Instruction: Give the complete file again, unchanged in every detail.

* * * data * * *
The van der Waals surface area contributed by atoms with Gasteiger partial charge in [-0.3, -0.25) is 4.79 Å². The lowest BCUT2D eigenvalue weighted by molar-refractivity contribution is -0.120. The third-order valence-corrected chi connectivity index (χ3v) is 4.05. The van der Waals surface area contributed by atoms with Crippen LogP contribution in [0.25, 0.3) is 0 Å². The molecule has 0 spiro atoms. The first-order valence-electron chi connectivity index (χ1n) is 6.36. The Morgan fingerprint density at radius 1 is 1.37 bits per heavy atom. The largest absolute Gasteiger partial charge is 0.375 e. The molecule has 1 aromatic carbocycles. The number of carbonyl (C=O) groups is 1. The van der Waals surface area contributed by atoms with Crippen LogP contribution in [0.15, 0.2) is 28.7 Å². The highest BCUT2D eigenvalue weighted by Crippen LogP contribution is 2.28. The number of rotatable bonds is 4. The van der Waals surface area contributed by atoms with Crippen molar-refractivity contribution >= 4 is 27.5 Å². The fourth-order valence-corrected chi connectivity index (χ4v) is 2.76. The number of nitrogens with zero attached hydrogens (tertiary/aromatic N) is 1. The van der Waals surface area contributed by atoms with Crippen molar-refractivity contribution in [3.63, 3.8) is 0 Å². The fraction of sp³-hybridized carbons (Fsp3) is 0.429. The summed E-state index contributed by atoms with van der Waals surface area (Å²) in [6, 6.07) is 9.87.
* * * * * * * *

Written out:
The van der Waals surface area contributed by atoms with Gasteiger partial charge in [-0.3, -0.25) is 4.79 Å². The lowest BCUT2D eigenvalue weighted by molar-refractivity contribution is -0.120. The third-order valence-corrected chi connectivity index (χ3v) is 4.05. The van der Waals surface area contributed by atoms with Crippen LogP contribution in [0.25, 0.3) is 0 Å². The molecule has 0 spiro atoms. The first-order valence-electron chi connectivity index (χ1n) is 6.36. The Morgan fingerprint density at radius 1 is 1.37 bits per heavy atom. The largest absolute Gasteiger partial charge is 0.375 e. The molecule has 1 aromatic carbocycles. The number of carbonyl (C=O) groups is 1. The van der Waals surface area contributed by atoms with Crippen LogP contribution in [0.15, 0.2) is 28.7 Å². The highest BCUT2D eigenvalue weighted by Crippen LogP contribution is 2.28. The number of rotatable bonds is 4. The van der Waals surface area contributed by atoms with Crippen molar-refractivity contribution >= 4 is 27.5 Å². The fourth-order valence-corrected chi connectivity index (χ4v) is 2.76. The number of nitrogens with zero attached hydrogens (tertiary/aromatic N) is 1. The van der Waals surface area contributed by atoms with Crippen molar-refractivity contribution in [3.63, 3.8) is 0 Å². The fraction of sp³-hybridized carbons (Fsp3) is 0.429. The summed E-state index contributed by atoms with van der Waals surface area (Å²) in [6, 6.07) is 9.87.